Every business should do an internal assessment to identify gaps, problems, and potential threats. What’s your biggest problem? What’s the key to your business's survival? I’m a big advocate for working with skilled consultants, partners, and (tech) vendors to chart out the best paths to success. Working with an expert who has experience helping companies in the same situation can get your business moving in the right direction a lot more quickly and efficiently. It will also help you avoid some of those "rookie" mistakes by doing it on your own.
A common misconception among SMBs is that it's too expensive to get expert help. The truth is, there are some great free and low-cost resources out there. For example, many tech companies will gladly offer SMBs some advice without charging. Dell's Small Business Advisors and Salesforce’s Trailhead are a couple of great resources. Long story short, there are lots of ways to get advice on a budget.
How should SMBs approach tech-based decisions or investments when beginning a digital transformation effort?
Collaboration is key. Don’t make decisions in a vacuum. If you have 10 employees, each of them will be affected by the changes you make in some way. Be sure to share your suggestions and solicit their input early on to get them onboard. The more buy-in you get, the better the overall outcome will be in the end.
What are some common pitfalls for SMBs approaching their own digital transformation?
Too often I’ve seen businesses invest in different technologies that don’t integrate well. While it may not seem like an issue at the start, it can be hard to change things up later on when you find that certain technologies just can't seem to work together. SMBs need to stay focused on one thing: implementing the capabilities they need today in a way that can scale with them as they grow. There are tons of vendors today that build ecosystems and platforms, specifically designed for SMBs, that make it much easier for them to add on new capabilities in a highly customizable way. For any business to succeed, information from across the business must be able to flow through different processes and workflows seamlessly. Not only will this provide you with a clearer, more consistent view of your business as a whole, but it will also simplify and streamline your operations so you can be more effective at everything you do.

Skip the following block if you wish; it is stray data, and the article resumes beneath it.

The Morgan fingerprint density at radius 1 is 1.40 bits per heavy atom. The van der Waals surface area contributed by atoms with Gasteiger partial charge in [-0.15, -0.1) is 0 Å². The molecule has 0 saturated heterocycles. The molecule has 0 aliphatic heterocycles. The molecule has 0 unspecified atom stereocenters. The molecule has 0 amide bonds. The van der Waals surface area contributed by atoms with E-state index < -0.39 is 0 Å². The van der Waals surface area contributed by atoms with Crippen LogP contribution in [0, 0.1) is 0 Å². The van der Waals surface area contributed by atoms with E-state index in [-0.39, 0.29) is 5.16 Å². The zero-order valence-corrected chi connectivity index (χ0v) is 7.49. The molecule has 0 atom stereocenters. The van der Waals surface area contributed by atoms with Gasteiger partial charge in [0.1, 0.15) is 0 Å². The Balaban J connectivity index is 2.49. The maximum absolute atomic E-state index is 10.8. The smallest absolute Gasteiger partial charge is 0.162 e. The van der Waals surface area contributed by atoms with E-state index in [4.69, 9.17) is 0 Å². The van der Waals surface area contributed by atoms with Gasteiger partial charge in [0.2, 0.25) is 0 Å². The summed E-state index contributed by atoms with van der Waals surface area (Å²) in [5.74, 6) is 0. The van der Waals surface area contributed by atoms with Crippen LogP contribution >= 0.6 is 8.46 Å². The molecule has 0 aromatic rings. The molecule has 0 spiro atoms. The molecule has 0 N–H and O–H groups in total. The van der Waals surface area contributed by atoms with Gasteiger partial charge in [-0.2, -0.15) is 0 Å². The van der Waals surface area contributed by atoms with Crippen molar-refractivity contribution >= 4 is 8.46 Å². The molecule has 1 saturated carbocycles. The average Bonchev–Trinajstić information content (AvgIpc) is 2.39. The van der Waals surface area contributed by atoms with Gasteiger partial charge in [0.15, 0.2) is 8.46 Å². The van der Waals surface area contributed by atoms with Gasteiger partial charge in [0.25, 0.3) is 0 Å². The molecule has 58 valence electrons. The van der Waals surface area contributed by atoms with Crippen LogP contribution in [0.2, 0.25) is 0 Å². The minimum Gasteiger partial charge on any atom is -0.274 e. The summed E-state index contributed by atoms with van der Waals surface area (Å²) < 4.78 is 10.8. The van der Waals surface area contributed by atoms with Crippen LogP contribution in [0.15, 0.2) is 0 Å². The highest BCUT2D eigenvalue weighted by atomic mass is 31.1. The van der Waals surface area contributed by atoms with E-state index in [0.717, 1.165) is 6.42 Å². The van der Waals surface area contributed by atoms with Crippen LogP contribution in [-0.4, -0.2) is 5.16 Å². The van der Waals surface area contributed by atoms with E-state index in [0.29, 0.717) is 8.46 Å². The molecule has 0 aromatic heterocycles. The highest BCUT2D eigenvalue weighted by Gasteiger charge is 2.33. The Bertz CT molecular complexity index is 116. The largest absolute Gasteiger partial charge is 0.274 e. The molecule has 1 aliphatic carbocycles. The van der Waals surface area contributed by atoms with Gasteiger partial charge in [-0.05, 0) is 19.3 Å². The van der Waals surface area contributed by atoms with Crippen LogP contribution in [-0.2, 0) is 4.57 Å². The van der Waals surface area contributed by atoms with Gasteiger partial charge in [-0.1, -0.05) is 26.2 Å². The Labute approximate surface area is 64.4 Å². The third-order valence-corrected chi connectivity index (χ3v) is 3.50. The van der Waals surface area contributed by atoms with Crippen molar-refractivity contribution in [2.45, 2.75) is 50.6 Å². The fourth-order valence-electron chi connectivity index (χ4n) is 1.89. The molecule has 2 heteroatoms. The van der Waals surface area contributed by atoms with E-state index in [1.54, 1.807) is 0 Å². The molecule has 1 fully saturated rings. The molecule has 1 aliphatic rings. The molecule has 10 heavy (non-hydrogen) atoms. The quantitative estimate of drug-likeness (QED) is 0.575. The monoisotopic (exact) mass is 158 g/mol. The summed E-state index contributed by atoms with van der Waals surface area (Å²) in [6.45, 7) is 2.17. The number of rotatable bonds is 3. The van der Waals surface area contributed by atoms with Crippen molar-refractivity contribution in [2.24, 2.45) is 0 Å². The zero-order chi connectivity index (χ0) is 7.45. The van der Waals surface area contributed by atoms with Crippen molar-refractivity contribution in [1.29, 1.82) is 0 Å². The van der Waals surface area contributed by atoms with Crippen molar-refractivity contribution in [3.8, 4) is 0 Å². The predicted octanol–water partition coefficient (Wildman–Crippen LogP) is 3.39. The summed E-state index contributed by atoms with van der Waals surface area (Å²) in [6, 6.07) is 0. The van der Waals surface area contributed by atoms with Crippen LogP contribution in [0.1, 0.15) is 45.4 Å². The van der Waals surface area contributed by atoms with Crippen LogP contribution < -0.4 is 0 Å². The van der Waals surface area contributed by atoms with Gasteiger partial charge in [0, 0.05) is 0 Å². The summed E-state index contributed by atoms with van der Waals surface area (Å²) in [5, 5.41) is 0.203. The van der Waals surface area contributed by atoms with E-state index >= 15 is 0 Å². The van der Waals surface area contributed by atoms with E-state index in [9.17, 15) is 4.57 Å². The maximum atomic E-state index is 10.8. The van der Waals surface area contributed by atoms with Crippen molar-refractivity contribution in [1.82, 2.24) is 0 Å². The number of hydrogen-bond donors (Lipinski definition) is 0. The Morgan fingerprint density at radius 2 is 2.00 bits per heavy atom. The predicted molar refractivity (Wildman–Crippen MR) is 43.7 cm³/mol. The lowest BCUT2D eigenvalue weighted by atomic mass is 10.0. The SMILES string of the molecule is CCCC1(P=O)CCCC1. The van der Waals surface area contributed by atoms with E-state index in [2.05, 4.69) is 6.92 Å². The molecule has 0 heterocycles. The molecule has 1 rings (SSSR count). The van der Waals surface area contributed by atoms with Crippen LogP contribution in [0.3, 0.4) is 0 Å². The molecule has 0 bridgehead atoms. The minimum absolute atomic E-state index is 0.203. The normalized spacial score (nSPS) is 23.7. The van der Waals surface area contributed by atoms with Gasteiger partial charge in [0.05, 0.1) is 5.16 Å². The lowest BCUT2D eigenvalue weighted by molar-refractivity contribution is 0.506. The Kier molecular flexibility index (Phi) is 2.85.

What comes after you've completed a so-called digital transformation?
Digital transformation is an ongoing and iterative process. The work is never complete. There's always the next step to take. Being nimble and adaptive will be your best kept secret for success.
To learn more about how SMBs – according to four successful SMB leaders – should approach their own digital transformation efforts, download our free eBook, CEO Secrets to Business Growth.
Salesforce can help you find customers, win their business, and keep them happy so you can grow faster than ever. Learn more about our small business CRM solutions, follow us on Twitter at @SalesforceSMB, or keep up with us on LinkedIn at Salesforce for Small Business. Join the conversation with #SalesforceEssentials.